Opposition parties, Independents shave month off Liberals' spending bill
Liberals proposed 3-month interim supply bill ahead of budget on Sept. 30
The bill designed to keep the financial wheels of the provincial government churning is not yet a done deal, but the opposition parties and two Independent MHAs have scored a partial victory in the process, one that seemingly quiets any chatter about an imminent provincial election.
Debate continues this week in the House of Assembly on the Liberals' interim supply bill, which allows government money to keep flowing, ahead of a formal budget being passed.
For example, the bill would include funds to ensure workers are paid and the province to meet other financial obligations.
Late Tuesday night, the PCs, NDP and two Independent MHAs scored a political victory by passing an amendment making the interim supply bill for two months, instead of the three months the Liberals wanted.
"I think we simply demonstrated to the government that they can't do any old thing they want to do … and we kept them to a sense of fiscal discipline," PC Leader Ches Crosbie said Wednesday afternoon.
Finance Minister Siobhan Coady said "she didn't understand the logic" of endorsing a 60-day bill. She said it took 57 days to pass a budget in 2018.
"I'd rather have more than less [time]," Coady added.
3-month bill was non-starter
The PCs and NDP had originally balked at the three-month proposal.
"We've been accommodating within reason … but to be asking for three months right now is overreaching," Crosbie said earlier this week. "Three months is a large blank cheque."
That measure doesn't mean the entire interim supply bill has passed because other parts of the legislation must be voted on individually.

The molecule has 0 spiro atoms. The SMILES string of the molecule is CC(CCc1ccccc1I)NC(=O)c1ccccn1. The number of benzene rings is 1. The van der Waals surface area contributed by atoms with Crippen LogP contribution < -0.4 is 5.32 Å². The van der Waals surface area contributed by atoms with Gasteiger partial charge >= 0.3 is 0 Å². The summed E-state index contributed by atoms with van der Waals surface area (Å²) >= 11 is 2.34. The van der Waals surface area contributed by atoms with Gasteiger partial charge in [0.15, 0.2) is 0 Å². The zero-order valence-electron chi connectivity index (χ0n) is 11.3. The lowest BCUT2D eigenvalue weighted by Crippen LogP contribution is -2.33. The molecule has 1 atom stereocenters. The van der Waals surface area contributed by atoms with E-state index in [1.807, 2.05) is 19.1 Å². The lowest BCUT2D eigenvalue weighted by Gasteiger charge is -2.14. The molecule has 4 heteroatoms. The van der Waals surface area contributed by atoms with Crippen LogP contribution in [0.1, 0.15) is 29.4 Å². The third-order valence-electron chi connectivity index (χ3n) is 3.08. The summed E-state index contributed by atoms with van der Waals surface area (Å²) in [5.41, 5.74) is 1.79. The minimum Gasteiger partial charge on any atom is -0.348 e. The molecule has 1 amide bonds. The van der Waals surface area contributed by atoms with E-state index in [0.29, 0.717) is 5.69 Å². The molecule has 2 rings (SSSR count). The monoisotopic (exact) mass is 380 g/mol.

But the Tuesday night vote on the amendment underscores that the Liberal minority government needs votes from across the aisles in order to get bills passed.
Coady has said a budget will be presented Sept. 30. The interim supply bill must be approved before that.
Budgets are usually announced in the spring, but the pandemic disrupted that financial schedule, and in March the opposition parties supported a six-month $4.6-billion interim supply bill.
Election speculation cools
The NDP had expressed concerns that a three-month supply bill would give the Liberals an opportunity to call a general election this fall.
On Wednesday, Crosbie pointedly said his party is not looking to potentially help bring down the government on a confidence vote related to the budget.
"They have plenty of time, the budget will pass — [Coady] tells us in the House that there's going to be nothing in it that we can object to, I'll take her on face value on that." he said.
"There won't be an issue passing the budget. There will not be an election, they will have plenty of money to pay the bills."
On Tuesday, before the vote on the bill's amendment, both Coady and PC MHA and finance critic Tony Wakeham said neither party wants an election right now.
The supply bill was debated for a few hours on Wednesday morning and will continue this week.
With files from Mark Quinn and Stephanie Kinsella